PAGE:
Ronnie “Runt” Head grew up in Coweta County, but said he didn’t get involved with drugs or alcohol until his late 20s.
When a custody battle eventually took away his children, his life was turned upside down.
As a result, he took to using methamphetamine as a coping mechanism. Like many addicts, he eventually began selling the drug to help supplement his own habit.
“It consumed my whole life,” Ronnie said. “In addiction, people don’t often understand the loneliness it stems from, and it fueled my drug addiction.”
An Unlikely Friendship
For over a decade, Task Force Agent Victor Mcphie has spent his days and nights navigating the world of narcotics in Coweta County.
While working for the Newnan Drug Task Force and GBI West Metro Drug Task Force, he eventually crossed paths with Ronnie.
"We often meet good people in not-so-good places,” Mcphie said.
As a narcotics investigator, Mcphie said he knew Ronnie didn't belong in the world he was currently inhabiting and told him so.
“Ninety percent of all crime stems back to drugs, and Ronnie was heading down the same, inevitable road of destruction,” Mcphie said.
Knee-deep in his addiction at the time, Ronnie hadn’t been charged with anything too serious – yet. In his heart, Mcphie knew there was always a chance for him to break out of the cycle.
"Everyone involved with drugs aren’t bad people. They’re just battling an addiction, and that’s where Ronnie was at that time,” Mcphie recalled. “I told him everyone makes mistakes, but the wise learn from them.”
Over the next several months, Mcphie made a point to keep in touch with Ronnie and encouraged his recovery. An unlikely friendship formed between the two men.
Upon hearing of Ronnie’s entry into drug court, Mcphie was hopeful, but knew his friend faced a hard road.
"As the saying goes, ‘You can lead a horse to water, but you can’t make it drink,’” Mcphie said. “Well, Ronnie chose to drink."
Beginning the Journey
Following a string of arrests stemming from drug possession, theft and probation violation, Ronnie hit rock bottom and saw drug court as his only hope. In 2015, he took on the greatest challenge of his life.
"Drug court brought me back to life,” Ronnie said.
The journey from rock bottom was a difficult climb for not only Ronnie, but for those who still stood by him– including his future wife, Jillian. For nearly a decade, she remained with Ronnie through the darkness.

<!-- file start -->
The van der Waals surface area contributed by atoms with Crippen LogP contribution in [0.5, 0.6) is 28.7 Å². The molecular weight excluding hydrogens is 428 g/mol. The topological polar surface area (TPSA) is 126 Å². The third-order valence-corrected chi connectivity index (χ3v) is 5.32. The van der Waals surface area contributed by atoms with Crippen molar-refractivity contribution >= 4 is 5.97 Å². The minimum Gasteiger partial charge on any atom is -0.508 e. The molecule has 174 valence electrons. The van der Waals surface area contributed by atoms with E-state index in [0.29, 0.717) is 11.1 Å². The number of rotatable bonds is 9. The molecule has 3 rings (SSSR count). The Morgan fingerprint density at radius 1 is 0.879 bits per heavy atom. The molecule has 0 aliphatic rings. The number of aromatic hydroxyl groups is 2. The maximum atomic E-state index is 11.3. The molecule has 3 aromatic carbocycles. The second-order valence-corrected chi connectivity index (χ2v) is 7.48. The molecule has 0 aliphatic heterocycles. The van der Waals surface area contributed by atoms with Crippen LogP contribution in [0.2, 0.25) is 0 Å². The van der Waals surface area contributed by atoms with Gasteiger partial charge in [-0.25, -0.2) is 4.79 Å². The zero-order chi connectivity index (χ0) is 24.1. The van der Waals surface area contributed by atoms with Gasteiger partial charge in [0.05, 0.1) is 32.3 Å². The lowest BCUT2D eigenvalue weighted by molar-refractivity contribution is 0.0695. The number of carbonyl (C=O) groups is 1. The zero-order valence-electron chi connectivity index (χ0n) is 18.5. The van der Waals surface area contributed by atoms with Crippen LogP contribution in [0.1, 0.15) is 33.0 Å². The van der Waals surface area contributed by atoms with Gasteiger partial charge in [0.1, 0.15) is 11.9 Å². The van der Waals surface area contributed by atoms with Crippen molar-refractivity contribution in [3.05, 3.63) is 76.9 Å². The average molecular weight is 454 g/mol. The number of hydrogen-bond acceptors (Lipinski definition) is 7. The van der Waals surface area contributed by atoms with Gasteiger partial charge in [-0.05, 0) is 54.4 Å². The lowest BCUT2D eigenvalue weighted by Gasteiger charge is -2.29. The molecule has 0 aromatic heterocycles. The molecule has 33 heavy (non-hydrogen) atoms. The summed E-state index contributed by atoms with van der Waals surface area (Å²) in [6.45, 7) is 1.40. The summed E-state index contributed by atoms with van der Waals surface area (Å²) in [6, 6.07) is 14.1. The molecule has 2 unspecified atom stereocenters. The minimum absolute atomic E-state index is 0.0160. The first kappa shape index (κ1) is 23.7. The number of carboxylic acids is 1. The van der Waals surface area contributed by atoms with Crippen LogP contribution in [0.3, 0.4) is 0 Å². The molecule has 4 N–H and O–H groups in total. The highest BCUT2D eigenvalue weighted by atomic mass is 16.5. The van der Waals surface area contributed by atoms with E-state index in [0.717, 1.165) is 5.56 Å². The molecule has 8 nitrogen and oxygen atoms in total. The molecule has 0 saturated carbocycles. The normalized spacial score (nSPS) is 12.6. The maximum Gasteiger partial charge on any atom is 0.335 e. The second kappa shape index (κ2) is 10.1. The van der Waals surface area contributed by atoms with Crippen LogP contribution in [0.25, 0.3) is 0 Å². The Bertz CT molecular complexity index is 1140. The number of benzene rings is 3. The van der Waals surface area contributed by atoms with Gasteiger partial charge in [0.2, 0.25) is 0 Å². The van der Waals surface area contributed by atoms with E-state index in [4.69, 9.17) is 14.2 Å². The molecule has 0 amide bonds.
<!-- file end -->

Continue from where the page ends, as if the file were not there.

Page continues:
“When you’re in love with an addict, it affects every aspect of your life,” Jillian said. “I lost my car and went from a 2,800-square-foot house to a one-room apartment because I couldn’t give up on him.”
With Ronnie enrolled in the 20-month program, her days began at 4:30 a.m. when she drove him to drug court for drug testing and then to work.
“You do everything you can to make them feel better because you don’t know the root of the problem or how to fix it,” she recalled. “But so many give up on them, so they keep doing drugs with old friends because their company makes them feel good.”
Through classes provided by drug court, Ronnie began to realize the roots of his addiction and learned how to love and forgive himself.
“You can put things on paper and see what everyone else is seeing,” he recalled. “Through relationship rebuilding, I saw how strong my wife is and what my kids missed from me.”
While Ronnie persevered through the program, he saw others who eventually fell off. One friend went back to prison. Another was killed in a car accident, and one friend was shot in the head.
Ronnie was reminded of the old saying – “if the drugs don’t kill you, the lifestyle will.”
Ready for a Change
One morning before leaving for work, Ronnie took a look around his neighborhood in Arnco and surmised the odds of relapse were relatively high.
“To my left, meth-heads. To my right, meth-heads,” he recalled. “I told Jill to start packing because we had to leave. I didn’t know where, but God always finds a way.”
The couple relocated to Grantville and began attending Change Church – founded by another recovering addict, TJ Boyd.
“Like many of us, Ronnie’s made some wrong choices and they’ve led us down a dead-end path,” Boyd said. “Drug court is a great program if you work it correctly, and along with his faith which gave him strength, it’s helped him stay the course.
“It’s always easier when you have a family supporting you and Change Church was that family that stood by him, encouraged him and wanted to see him succeed.”
Hope for the Future
With the cost of meth at an all time low and the purity at an all time high, Mcphie said people like Ronnie are fighting tougher odds than ever. And with stark options like death or prison, having access to drug court is one of the greatest lifelines a struggling addict can have.
The benefits from a successful recovery are two-fold.
“If he gets back on track, his life is better and our community is a safer place because he’s not out there putting people at risk because of his addiction," Mcphie said.
“Judge (Joseph) Wyant believes in Ronnie and people like him,” he said. “If they don’t have an outlet, they’re going to turn back to that environment where relapse is nearly inevitable."
While Ronnie sings the praises of drug court every chance he gets, his only complaint is the accessibility.
“I wish everyone had access – not just those on the other side of the law,” he said. “I think you’d see a lot more people taking advantage of that.”
Ronnie has remained clean since 2015 and enjoys stopping by drug court regularly to help those who might just be starting off.
“I tell folks that I’ve been there and there’s hope, but you have to give it everything you’ve got,” he said. “But if I can do it, anyone can.”